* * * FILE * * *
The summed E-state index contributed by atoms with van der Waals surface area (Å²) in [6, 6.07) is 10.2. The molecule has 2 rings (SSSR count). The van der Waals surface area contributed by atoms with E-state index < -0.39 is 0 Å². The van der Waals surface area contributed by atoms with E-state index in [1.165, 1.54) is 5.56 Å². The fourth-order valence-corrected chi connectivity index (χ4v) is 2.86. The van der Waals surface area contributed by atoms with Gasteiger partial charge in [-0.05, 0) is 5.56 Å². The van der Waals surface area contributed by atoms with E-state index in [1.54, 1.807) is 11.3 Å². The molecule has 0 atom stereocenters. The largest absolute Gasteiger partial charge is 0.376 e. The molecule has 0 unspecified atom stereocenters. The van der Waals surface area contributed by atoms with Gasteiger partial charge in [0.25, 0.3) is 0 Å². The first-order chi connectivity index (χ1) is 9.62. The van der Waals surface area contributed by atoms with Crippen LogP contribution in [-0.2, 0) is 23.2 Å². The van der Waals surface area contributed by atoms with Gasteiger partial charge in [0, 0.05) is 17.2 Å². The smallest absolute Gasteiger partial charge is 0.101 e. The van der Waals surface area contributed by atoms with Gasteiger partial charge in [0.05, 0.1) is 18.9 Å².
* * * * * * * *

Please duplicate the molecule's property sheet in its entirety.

The summed E-state index contributed by atoms with van der Waals surface area (Å²) in [6, 6.07) is 10.2. The molecule has 2 rings (SSSR count). The van der Waals surface area contributed by atoms with E-state index < -0.39 is 0 Å². The van der Waals surface area contributed by atoms with E-state index in [1.165, 1.54) is 5.56 Å². The fourth-order valence-corrected chi connectivity index (χ4v) is 2.86. The van der Waals surface area contributed by atoms with Gasteiger partial charge in [-0.05, 0) is 5.56 Å². The van der Waals surface area contributed by atoms with E-state index in [1.54, 1.807) is 11.3 Å². The molecule has 0 atom stereocenters. The largest absolute Gasteiger partial charge is 0.376 e. The molecule has 0 unspecified atom stereocenters. The van der Waals surface area contributed by atoms with Gasteiger partial charge in [0.25, 0.3) is 0 Å². The first-order chi connectivity index (χ1) is 9.62. The van der Waals surface area contributed by atoms with Crippen LogP contribution in [-0.2, 0) is 23.2 Å². The van der Waals surface area contributed by atoms with Gasteiger partial charge in [0, 0.05) is 17.2 Å². The smallest absolute Gasteiger partial charge is 0.101 e. The van der Waals surface area contributed by atoms with Gasteiger partial charge in [0.05, 0.1) is 18.9 Å².